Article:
1. Insurance mechanism leads to following outcomes:

1-agents have same amount of corn, 2-“the higher one’s talent, the more one works”, 3-“the higher one’s talent, the lower one’s final utility” (Theorem 1, 164)

2. Equal-division mechanism leads to following outcomes:

1-welfare of high-talent person (Bob) is lower than welfare of low-talent person (Andrea), 2-corn is not always equally distributed (167-168)

3. Problems with the insurance model?

a. Given same preferences, equality of resources should lead to equality of welfare

b. talented have “involuntary expensive taste” for their own leisure (165)

c. same outcome as utilitarianism

d. assumes “talent is identifiable” and interpersonal utility comparisons possible (164)

4. Problems with both models

a. Overcompensate the unlucky? Harm the unlucky? (in terms of welfare)

-“Both of them may render the people we wish to subsidize under an equality-of-resource ethic even worse off than they would have been without the subsidy, in terms of welfare. This is disturbing because…one purpose of equalizing resources is to improve the welfare of those who have few resources, who less than “their share” of resources” (173)

5. Measuring equality of resource mechanisms by their effect on welfare?

-“With equality-of-resource ethics, we redistribute resources equally, not without any regard to welfare, but because we are motivated to improve…the welfare of those who began with few resources…It does not follow from this that we should equalize welfares” (173).

VI. Does resource egalitarianism reduce to welfare egalitarianism? (Question #3)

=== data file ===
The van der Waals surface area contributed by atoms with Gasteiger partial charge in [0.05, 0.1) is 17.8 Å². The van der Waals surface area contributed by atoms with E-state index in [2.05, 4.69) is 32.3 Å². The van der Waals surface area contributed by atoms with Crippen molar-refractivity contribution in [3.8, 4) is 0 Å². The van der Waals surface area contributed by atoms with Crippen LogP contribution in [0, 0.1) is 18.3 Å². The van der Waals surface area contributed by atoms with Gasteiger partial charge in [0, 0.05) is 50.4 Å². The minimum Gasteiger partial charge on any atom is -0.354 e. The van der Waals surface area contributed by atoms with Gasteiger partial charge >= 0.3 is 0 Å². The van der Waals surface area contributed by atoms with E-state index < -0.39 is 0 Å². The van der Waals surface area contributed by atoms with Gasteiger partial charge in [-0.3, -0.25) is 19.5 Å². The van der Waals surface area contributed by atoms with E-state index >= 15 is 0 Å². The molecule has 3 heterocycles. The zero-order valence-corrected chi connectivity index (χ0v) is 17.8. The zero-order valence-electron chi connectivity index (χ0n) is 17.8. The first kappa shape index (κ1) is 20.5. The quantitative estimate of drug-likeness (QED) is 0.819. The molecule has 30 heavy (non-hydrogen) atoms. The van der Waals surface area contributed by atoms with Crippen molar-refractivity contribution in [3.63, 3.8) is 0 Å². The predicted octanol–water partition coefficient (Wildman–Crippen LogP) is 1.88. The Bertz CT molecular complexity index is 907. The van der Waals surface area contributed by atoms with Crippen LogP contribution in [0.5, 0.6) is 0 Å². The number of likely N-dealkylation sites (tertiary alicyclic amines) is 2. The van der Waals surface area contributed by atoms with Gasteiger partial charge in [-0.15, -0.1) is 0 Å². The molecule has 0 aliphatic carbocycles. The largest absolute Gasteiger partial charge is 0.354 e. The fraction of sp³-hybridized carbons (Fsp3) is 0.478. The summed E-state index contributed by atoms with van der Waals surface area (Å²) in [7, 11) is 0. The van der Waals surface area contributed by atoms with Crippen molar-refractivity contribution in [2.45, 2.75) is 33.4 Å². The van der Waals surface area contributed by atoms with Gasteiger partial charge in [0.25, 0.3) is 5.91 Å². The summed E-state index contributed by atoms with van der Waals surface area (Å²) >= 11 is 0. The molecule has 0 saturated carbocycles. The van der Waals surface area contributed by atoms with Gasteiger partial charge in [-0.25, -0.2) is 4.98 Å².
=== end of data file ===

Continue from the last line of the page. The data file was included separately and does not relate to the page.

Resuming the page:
a. Roemer’s 4 general “resource equalizing” conditions (177)

b. Scanlon’s critique: Pareto optimality (Condition 1), resource monotonicity (2), and consistency (4) are welfarist, not resourcist, conditions!

VII. Is there a meaningful distinction between preferences and resources? (Question #4)

-“what initially appears as a difference between people for which they must bear responsibility (i.e. preferences) become a difference for which they do not bear responsibility (i.e. resources). Where does one draw the line?” (178)

a. Should we equalize (or compensate for) inalienable talents like endorphins? Can we?

b. Dworkin: “the equality-of-resource mechanism should be ambition-sensitive but not endowment-sensitive” (179). Why isn’t ambition (or risk-taking) a “resource”?

VIII. Reviving resourcism by naming resources of “shared general interest” (Scanlon 116)? (Question #5)

a. What’s on the list? (food, shelter, education, religious freedom, preferences…???)

b. Why can’t we fix the list? “No list of resources can be taken as fundamental; any list must be defended with reference to the needs and interests of the people whom the theory is meant to apply” (115).

IX. Ideal versus non-ideal egalitarian theories (Question #6)

a. In favor of ideal theories: “Before one begins to compromise, it would be nice to know what the goal would be, if everyone knew everything” (Roemer in Scanlon 117)

b. In favor of ‘empirically grounded’ theories:

-Don’t we want “operational” theories of justice (Varian)? Empirical details change recommendations for mechanism design (e.g. incentive problems of ability insurance, optimal tax scheme changes based on whether income differences arise from differences in luck versus ability (Varian 121)).